I understand that if a player only plays in the first 4 games, then is injured and doesn't play anymore they can receive a medical redshirt. My question is, does the injury and medical redshirt have to be declared after the 4th game? For instance, if Devin Gardner didn't play the rest of the season, but dressed and traveled with the team to all games but never played would he be eligible for the medical redshirt? Sorry if this has been disscused already but I coulnd't find it any where when I searched. I am also assuming despite the potential severity of Odoms injury he cannot receive a medical redshirt. Any insight is appreciated.
Medical redshirt question
Quotes from the exact NCAA bylaw are here:
The short answer is that Gardner could theoretically qualify, but he would need a documented injury that incapacitated him. Teams have been known to “invent” injuries (with compliant doctors signing off). I suspect Michigan would not be willing to fool around with that.
Odoms definitely cannot, because the limit is 30 percent of a team’s games, rounded up. Odoms has been in all six games to date.
Anything besides a normal redshirt has to be approved by the NCAA and documented. My wife works in college athletics as a trainer, and it is taken very seriously. It is not like you just check the box next to "medical redshirt" and you get it.
The standard is not that high. Guys have gotten medical redshirts for things like a broken finger. What is tougher is getting the 6th year of eligibility. There, the NCAA regularly rejects cases.
Would David Molk get one from last year. he only played in the first 3 games and then part of the Penn St. game that would be less than 30 percent.
It has to be the FIRST 30 percent, not just any 30 percent.
It needs to be 30 percent of games (rounded up), all of which occur in the first half of the season.
Molk appeared in sufficiently few games, but Penn State was the eighth game of the year. Since it was beyond the halfway point of the season, his brief appearance in that game took a medical redshirt off the table.
Molk redshirted as a true freshman to get him bigger and stronger. From my understanding, he cannot receive a medical redshirt now.
Regardless, the PSU game was too late in the season for him to get a medical redshirt.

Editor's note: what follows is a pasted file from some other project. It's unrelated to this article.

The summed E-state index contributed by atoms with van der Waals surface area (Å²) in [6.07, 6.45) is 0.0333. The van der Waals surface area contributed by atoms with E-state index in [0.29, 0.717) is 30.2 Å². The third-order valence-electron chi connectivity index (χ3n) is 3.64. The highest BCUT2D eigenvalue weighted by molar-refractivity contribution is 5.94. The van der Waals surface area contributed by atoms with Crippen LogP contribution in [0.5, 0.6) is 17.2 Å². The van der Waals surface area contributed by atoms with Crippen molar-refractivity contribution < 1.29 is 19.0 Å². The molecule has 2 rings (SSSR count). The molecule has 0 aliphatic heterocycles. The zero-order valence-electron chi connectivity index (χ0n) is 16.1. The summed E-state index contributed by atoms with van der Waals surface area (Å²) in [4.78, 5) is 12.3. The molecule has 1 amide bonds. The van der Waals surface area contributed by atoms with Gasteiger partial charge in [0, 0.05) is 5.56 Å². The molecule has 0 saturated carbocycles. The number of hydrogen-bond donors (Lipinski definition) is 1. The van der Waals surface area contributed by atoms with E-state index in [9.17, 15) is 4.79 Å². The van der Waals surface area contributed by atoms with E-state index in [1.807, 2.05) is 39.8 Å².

does anyone know the latest on odoms? i read the presser about a possibly broken ankle but havent heard anything after that. i know it has only been a day but...
I suspect Michigan would not be willing to fool around with that.
Not sure why you think this. We definitely cooked up a few "injuries" under Carr. On the blogosphere these were joking referred to as "Massaquoiectomies," after the mysterious "injury" that allowed Tim Massaquoi to get a medical redshirt despite never being listed in the injury report all year.
No team (in my memory) has actually admitted that it “invented” injuries to qualify an athlete for a medical redshirt, but it is widely assumed that schools do so.
What I am saying is that, given the current NCAA investigation, and the risk of being caught a second time while on probation, Michigan wouldn’t do that unless Gardner really did have a qualifying injury.
One has nothing to do with the other. The NCAA infractions committee does not review medical cases. Besides, the infractions committee is set to issue its final ruling in the coming weeks, before the end of the season. Medical redshirt applications are done after the season.
And anyway, I have no idea why you act like it's cheating. We're free to apply for medical redshirts for whomever we want. It's the NCAA's call to grant them the medical shirt, not ours. We'd be nuts not to apply.
You mean like, hot dog fingers?
in the foursome behind me. Sorry, guys, but I hafta admit that the seventh tee was backed up, and I shanked one that hit him in the arm.
I still think there is a good chance Gardner redshirts next year when the quarterback situation is more stable going into the season. That of course assumes Forcier does not transfer, which I hope he does not.
The first (typical) redshirt is very easy to get...it's basically a rubber stamp as far as the NCAA is concerned. While it is technically a medical redshirt, it's really just about giving a young player time to get bigger and learn the ropes.
The 6th year of eligibility is very tough to get. Usually, it doesn't even matter if the player has had serious injuries. IIRC, the NCAA doesnt grant them very often unless one injury is so devastating that it results in the player missing more than a full year before they can even begin getting back on the field.